FULL TEXT: Miss Edith L. Ransom, a twenty-three-year-old Richmond, Va., beauty filed papers in a suit in Supreme Court for alleged breach of promise against John B. Woodward, an executive and part owner of a Chicago newspaper. He is a widower, about sixty years old, and while in New York lives at the Dearborn Apartments in West 55th Street, Miss Ransom lives nearby in the Hotel. No. 147 West 55th Street.
In her complaint filed by her counsel, Thomas J. Stapleton of No 305 Broadway, Miss Ransom alleges that Woodward asked her to be his wife while they were a dinner in the Hotel Majestic, on June 20, 1920, and that he renewed this promise in October of the same year while the were at a sanitarium in Summit, N. J. Now, she avers, that recently he withdrew his promises to marry and $100,000 damages.
Woodward was served with a summons in the suit in his offices in the Times Building on Wednesday
In a letter to her lawyer, included in the complaint, Miss Ransom writes:
“After several quarrels Mr. Woodward told me that he did not intend to marry me as he had discovered that I had a very jealous nature, and that I got on his nerves at times when I became hysterical after his quarreling with me.
“Due to the disappointment and heartache and worry over the compromising position in which I have been placed I fell seriously ill last summer in the Edgewater Beach Hotel and can secure proof from people in Chicago that Mr. Woodward introduced me to his friends and paid all my expenses while in Chicago at his fiancee.”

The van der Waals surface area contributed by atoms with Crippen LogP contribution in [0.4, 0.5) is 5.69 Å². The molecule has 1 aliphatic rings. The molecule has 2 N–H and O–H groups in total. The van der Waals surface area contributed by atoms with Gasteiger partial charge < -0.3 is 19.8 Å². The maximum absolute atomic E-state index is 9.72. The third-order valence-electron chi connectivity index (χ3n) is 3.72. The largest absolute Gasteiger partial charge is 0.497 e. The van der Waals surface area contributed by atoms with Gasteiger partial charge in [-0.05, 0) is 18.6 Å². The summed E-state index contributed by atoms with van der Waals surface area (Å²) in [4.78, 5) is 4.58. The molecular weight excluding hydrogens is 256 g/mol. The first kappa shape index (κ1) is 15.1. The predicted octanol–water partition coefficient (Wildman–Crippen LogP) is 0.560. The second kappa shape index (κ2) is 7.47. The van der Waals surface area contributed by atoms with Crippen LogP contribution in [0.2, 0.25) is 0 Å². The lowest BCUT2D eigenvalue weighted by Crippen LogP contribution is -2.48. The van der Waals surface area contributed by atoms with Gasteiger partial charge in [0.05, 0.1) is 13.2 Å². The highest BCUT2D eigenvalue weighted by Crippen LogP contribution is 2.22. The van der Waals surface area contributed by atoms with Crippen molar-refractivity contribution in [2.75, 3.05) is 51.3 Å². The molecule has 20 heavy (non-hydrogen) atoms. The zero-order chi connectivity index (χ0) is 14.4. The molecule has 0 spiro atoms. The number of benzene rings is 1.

Among various letters submitted by tin plaintiff in her complaint is on the letterhead of a Chicago newspaper, saying in part:
“Dear Edith: You have great versatility in letter writing. In almost every letter you write you show it. Sunday you pictured me as a your big wonderful man. Tuesday I was a shrimp, not it to continue as your devoted pal, that on my return to New York I was not to speak to you Wednesday I was to prepare for the Wedding March and on Thursday I was a cold-hearted villain who had forsaken his Princess and was rushing widows and vamps. Your letters are always interesting and I enjoy them immensely.”
Affidavits are submitted to Mrs. Margaret Ott, superintendent, and nurse, at the Esther [?] Erbach Dr. Reinie’s sanitarium, Summitt, N. J., declaring that Woodward and Miss Ransom spent ten days in adjoining rooms of the sanitarium and that she held Miss Ransom out as his fiancée and it was understood they were to be married next December.”
Miss Ransom is an orphan, her parents having died when she was an infant. She was reared in the .Masonic Home in Richmond, Va. During the war she was secretary to George Creel, Director of the Bureau of Public Information. It was while she was Mr. Creel’s secretary that she first met Mr. Woodward.
[“‘About 60’ Asks 23-Year Beauty To Be His Bride; And So Miss Edith L. Ransom Sues John B. Woodward for $100,000 for Heart Balm.” The Evening World (N.Y.), Aug. 4, 1922, p. 3]
For more on the Heart Balm Racket, see: